One way to find suitable trees that may work for your indoor situation is to go to the produce section of your supermarket and buy some fruit; try guava, lemon, kumquat, tamarind, and fig. As you eat the fruits, save the seeds and plant them. Some of these will survive, and may make good plants for indoor bonsai. Next, go to your local plant nursery, and select any small-leaved tree from their terrarium selection. Trees that you can find are cotoneaster, chamaecyparis, boxwood, myrtle, elm, and ivy.

Grow these plants in your home, and over a year or two some will survive while others will die. Select the healthy and growing survivors and concentrate your efforts on these few trees. Propagate the vigorous trees and discard the weak trees. Make sure to have at least three or four specimens of each of the strong varieties.

Lastly, purchase some pre-bonsai and finished indoor bonsai from a reputable bonsai nursery. Ask specifically if these plants can be grown indoors or whether they will require a dormant period or an outdoor summer growth period. These developed trees can be admired immediately, while your young, new experimental trees will take time to mature into respectable bonsai.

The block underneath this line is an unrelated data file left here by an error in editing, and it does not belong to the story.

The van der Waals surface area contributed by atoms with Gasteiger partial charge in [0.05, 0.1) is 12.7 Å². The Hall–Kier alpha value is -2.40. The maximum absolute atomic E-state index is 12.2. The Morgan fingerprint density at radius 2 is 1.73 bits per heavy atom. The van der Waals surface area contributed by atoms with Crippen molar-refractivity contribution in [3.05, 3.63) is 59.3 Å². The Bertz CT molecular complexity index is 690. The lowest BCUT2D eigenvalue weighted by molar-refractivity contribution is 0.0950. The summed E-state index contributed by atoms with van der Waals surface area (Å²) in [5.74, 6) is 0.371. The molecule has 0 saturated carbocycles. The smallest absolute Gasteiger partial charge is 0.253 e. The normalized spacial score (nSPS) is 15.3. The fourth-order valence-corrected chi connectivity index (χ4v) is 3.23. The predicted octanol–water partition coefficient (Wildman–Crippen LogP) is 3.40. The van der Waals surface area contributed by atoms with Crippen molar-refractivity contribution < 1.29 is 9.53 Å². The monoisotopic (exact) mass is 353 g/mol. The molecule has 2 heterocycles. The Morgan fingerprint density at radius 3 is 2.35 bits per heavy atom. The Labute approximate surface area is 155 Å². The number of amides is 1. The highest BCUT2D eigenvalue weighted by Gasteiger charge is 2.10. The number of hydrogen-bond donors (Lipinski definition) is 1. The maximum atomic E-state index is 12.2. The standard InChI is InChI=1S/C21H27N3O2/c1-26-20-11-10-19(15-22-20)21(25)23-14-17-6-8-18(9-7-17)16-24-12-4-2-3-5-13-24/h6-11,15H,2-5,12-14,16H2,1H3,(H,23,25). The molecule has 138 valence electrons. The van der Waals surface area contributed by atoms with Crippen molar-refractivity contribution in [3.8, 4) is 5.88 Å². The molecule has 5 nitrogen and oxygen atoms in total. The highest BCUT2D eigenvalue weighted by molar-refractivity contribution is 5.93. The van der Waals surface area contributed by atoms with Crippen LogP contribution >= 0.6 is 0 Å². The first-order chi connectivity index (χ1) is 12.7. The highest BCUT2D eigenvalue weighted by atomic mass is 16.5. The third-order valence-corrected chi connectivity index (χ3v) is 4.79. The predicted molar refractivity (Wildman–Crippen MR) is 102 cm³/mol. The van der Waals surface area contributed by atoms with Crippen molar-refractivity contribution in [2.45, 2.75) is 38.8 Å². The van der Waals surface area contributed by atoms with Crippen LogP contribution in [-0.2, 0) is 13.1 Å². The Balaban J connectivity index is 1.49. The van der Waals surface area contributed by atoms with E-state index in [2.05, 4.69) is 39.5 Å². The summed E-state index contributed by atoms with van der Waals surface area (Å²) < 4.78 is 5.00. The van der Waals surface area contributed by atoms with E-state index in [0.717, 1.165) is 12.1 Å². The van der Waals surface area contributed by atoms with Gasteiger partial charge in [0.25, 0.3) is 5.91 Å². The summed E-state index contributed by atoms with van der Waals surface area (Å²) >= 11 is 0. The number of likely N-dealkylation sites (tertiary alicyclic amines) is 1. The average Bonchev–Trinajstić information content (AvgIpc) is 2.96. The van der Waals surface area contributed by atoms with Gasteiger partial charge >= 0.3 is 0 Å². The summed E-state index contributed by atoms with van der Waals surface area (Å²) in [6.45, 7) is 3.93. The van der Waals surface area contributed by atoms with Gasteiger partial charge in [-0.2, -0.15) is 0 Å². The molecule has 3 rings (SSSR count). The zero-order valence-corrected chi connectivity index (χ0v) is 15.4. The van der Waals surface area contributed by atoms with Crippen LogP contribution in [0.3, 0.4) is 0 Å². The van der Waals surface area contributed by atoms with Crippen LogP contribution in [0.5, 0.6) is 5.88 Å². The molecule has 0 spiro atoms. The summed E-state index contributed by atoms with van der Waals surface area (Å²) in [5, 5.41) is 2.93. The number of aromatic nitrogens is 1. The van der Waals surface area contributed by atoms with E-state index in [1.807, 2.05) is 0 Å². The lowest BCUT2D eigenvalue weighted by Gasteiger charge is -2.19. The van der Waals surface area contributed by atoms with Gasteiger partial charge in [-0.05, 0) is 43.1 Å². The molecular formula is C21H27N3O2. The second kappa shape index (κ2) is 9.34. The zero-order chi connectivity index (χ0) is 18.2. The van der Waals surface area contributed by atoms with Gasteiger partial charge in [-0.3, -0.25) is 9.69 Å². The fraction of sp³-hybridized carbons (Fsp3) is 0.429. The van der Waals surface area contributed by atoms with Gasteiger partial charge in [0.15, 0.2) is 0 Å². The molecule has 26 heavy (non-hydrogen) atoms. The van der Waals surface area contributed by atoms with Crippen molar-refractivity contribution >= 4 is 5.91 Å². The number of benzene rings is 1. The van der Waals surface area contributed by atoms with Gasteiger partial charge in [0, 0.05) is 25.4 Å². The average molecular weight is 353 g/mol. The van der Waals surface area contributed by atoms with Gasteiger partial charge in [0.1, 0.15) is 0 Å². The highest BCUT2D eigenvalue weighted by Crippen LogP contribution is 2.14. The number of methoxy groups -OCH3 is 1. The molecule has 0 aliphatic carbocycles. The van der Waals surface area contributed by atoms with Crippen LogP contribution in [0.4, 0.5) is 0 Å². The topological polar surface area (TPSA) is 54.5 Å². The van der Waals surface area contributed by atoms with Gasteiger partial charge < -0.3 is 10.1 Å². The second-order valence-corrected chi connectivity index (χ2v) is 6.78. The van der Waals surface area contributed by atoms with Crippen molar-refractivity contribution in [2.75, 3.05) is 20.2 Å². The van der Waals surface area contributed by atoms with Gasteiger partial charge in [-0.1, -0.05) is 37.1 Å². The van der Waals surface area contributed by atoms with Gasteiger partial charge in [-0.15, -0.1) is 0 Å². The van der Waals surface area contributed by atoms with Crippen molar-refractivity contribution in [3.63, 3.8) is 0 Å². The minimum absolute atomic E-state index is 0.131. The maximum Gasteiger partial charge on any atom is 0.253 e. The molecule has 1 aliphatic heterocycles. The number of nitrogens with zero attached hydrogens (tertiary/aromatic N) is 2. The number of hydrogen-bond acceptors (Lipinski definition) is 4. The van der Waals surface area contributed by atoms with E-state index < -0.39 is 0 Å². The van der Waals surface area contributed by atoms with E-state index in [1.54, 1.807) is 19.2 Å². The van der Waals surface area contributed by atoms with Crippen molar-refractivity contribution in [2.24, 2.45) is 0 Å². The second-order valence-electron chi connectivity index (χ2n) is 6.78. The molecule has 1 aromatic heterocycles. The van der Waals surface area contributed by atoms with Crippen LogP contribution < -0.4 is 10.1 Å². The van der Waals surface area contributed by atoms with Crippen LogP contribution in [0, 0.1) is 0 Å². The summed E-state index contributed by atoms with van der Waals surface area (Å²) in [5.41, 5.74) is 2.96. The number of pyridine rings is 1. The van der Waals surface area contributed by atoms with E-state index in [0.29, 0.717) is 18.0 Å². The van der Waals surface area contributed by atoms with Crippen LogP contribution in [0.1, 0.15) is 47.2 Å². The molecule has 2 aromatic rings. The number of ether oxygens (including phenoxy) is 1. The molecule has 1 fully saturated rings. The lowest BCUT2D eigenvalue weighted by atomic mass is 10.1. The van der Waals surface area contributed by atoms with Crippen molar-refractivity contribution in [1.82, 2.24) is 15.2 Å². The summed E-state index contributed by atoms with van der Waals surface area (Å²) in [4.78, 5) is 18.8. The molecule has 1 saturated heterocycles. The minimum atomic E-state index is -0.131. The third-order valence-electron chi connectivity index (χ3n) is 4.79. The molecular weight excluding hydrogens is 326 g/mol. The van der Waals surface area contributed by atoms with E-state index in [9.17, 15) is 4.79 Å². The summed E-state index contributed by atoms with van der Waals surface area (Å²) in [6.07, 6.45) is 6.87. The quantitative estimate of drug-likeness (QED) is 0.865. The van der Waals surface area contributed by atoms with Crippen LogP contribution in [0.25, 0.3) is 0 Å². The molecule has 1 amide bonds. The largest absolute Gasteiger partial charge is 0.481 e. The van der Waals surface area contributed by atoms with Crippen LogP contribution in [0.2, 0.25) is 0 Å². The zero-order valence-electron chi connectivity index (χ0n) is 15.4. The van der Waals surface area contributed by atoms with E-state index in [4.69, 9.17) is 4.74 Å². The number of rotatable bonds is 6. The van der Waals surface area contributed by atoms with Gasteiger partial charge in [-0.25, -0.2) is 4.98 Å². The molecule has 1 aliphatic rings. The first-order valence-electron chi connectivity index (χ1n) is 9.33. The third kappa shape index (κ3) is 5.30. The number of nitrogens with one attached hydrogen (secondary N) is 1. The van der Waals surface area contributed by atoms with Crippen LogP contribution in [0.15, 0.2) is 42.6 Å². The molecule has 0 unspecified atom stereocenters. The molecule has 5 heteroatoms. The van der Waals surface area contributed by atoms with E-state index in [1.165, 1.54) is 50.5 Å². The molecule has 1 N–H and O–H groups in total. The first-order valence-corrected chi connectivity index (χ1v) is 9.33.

Light and more light!

Growing trees in a dark corner of an apartment is doomed to failure. Over the last five years, I have become more convinced that the most critical element to long term success with indoor bonsai is adequate light. Given enough light many trees will grow indoors and become wonderful bonsai.

Windowsill growing is borderline in most homes as window light is often dim and unreliable. For most indoor growers, supplemental artificial light is the only way to go, and my recommendation for anyone with a small bonsai collection is to use POF, plain old fluorescent lights.  POF are inexpensive to purchase and to run. At the local hardware store purchase four foot long fluorescent fixtures. Use simple chains to hang these over the bonsai growing area.

Do not bother to search for special plant bulbs. The normal daylight spectrum bulbs work just fine and they are much less expensive. The key is to have the leaves nearly touching the bulbs. Fluorescents are relatively weak in energy and they must be left on for a 16 to 18 hours each day. A simple electric timer will cycle the lights on and off automatically.

Other types of lighting can work including incandescent bulbs, metal halides, halogens etc. The key factor is to increase the amount of light available to the trees. Trees in dark areas are literally starving to death.